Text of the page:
I am a member of the UK NRA to keep my full bore shooting skills honed, I also shoot clay pigeons (12g) and a .22 air rifle at my local club.  I have a bow and am looking at a cross bow.

Small game hunting is OK (rabbits, pigeons) in my area and some deer.  Bug out locations in North of England and Ireland.


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Re: Bugout Fever
« Reply #3 on: September 23, 2008, 06:52:07 PM »
Something to think about before you bugout to the hills.
Chances are pretty good someone else owns that property.

Put yourself in their shoes for a minute. You start getting people you don't know (squatters) coming in and setting up house on your property. You aren't going to like it. Not one bit. You have worked that land, paid for it and paid the taxes on it. 
Nope you won't like it one bit and the chances are pretty good that you will do something about it.

Now folks, do you want to save yourself that problem?

Then get your rears out there and really get to know the people NOW. Let them get to see that you can be an asset. Cause if you aren't an asset you are a liability. Talk doesn't cut it. Action speaks louder then words.

Don't even bother saying well I can hunt and garden.  Or that your a vet.
Big deal !
You're talking country folk here. They grew up hunting and gardening. And a lot of them are also vets.

Have a skill that they need.

 As I said if you aren't an asset your a liability and come shtf no one wants unnecessary liabilities.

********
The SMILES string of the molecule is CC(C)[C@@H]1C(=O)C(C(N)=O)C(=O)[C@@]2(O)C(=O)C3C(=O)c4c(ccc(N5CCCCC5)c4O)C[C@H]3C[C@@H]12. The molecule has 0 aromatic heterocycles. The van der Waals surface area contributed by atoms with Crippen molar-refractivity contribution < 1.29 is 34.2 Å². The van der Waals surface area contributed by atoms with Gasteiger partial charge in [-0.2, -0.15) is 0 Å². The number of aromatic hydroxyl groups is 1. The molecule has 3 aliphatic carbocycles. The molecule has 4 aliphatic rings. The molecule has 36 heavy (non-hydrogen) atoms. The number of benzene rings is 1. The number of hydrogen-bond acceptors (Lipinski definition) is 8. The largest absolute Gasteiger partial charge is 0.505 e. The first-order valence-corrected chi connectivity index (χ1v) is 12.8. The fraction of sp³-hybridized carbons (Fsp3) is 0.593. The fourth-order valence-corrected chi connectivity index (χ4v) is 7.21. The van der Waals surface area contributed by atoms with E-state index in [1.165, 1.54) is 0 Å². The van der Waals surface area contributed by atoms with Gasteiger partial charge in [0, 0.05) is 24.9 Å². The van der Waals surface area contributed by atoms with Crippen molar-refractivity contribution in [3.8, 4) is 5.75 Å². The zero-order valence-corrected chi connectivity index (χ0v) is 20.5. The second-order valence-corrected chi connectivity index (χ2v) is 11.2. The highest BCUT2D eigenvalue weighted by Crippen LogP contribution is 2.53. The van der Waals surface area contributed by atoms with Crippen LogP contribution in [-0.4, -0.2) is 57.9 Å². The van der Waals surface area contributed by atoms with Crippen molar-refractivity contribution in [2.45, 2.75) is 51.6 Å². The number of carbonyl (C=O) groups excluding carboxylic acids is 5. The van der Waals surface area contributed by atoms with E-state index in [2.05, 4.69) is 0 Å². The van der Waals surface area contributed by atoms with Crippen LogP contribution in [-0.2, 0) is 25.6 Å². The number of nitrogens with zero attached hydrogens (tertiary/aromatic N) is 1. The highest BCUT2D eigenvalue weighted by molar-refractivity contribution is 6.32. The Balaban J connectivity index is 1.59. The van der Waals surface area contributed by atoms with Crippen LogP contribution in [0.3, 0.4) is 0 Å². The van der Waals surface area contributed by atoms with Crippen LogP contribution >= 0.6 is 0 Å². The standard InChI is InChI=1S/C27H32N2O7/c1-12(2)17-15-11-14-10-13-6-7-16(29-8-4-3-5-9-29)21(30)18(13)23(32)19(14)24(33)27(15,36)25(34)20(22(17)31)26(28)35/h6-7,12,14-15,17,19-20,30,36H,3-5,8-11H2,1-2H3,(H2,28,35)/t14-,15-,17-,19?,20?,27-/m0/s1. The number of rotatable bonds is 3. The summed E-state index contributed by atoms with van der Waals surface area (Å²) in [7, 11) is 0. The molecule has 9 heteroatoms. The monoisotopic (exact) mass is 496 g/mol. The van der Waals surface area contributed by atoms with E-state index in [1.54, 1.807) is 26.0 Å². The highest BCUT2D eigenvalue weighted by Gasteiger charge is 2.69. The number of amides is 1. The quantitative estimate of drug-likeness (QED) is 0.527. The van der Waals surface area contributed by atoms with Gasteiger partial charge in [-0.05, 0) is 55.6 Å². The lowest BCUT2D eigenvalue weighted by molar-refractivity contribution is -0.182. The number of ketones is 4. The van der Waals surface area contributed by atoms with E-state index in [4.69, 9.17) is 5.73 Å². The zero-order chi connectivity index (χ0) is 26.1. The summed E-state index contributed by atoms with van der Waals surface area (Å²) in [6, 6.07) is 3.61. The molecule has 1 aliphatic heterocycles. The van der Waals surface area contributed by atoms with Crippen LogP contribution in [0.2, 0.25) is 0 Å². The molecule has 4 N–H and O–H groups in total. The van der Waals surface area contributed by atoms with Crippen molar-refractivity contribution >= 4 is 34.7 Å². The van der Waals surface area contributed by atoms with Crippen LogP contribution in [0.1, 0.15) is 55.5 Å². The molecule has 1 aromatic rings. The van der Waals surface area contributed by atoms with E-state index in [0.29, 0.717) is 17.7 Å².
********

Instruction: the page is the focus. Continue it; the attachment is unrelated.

Offline Beetle

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Re: Bugout Fever
« Reply #4 on: October 03, 2008, 09:29:32 PM »
I'm staying put, luckily I own a farm in the mountains it is isolated with a creek and thousands of trees. My nearest neighbor is a half mile away and since he passed away the place is empty. Deer and critters are rampant. I would drop a couple of old growth across the road if needed to block it. Everyone seems to pitch in around here, we cut firewood for the elderly, help each other out during hay season and use each others equipment. I would hope it would be the same way during an emergency. It is a good feeling living in the sticks. There are downfalls living so isolated(30minutes for an ambulance,$4 fuel) but I wouldn't trade it away. Good luck on your Bug out locations...

Offline N8TV Whisker Biscuit

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Re: Bugout Fever
« Reply #5 on: April 15, 2019, 04:30:42 PM »
Definitely a good idea to become friends and acquaintances with future possibilities of survival.

Offline Gamer

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Re: Bugout Fever
« Reply #6 on: May 04, 2019, 05:28:08 PM »
When it hits the fan I'd prefer to hunker down in my home in the city but if things get really bad i'll have no choice but to head for them thar hills..:)

Offline allofthemonkeys

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Re: Bugout Fever
« Reply #7 on: May 31, 2019, 12:53:30 AM »
Bugging out is leaving an unsafe area for a safe area. I’ve got agreements with family members in other parts of the state that we can fall back to each other’s homes if things get bad. The closest is about 30 miles away so if needs be I can still commute to work.  I live in a rural town, and am the bol for family 3 hrs away in the big city. I have some camping gear if I can’t make it in a day but my bob is mostly comfort items for my kids, a change of clothes, and three days of food.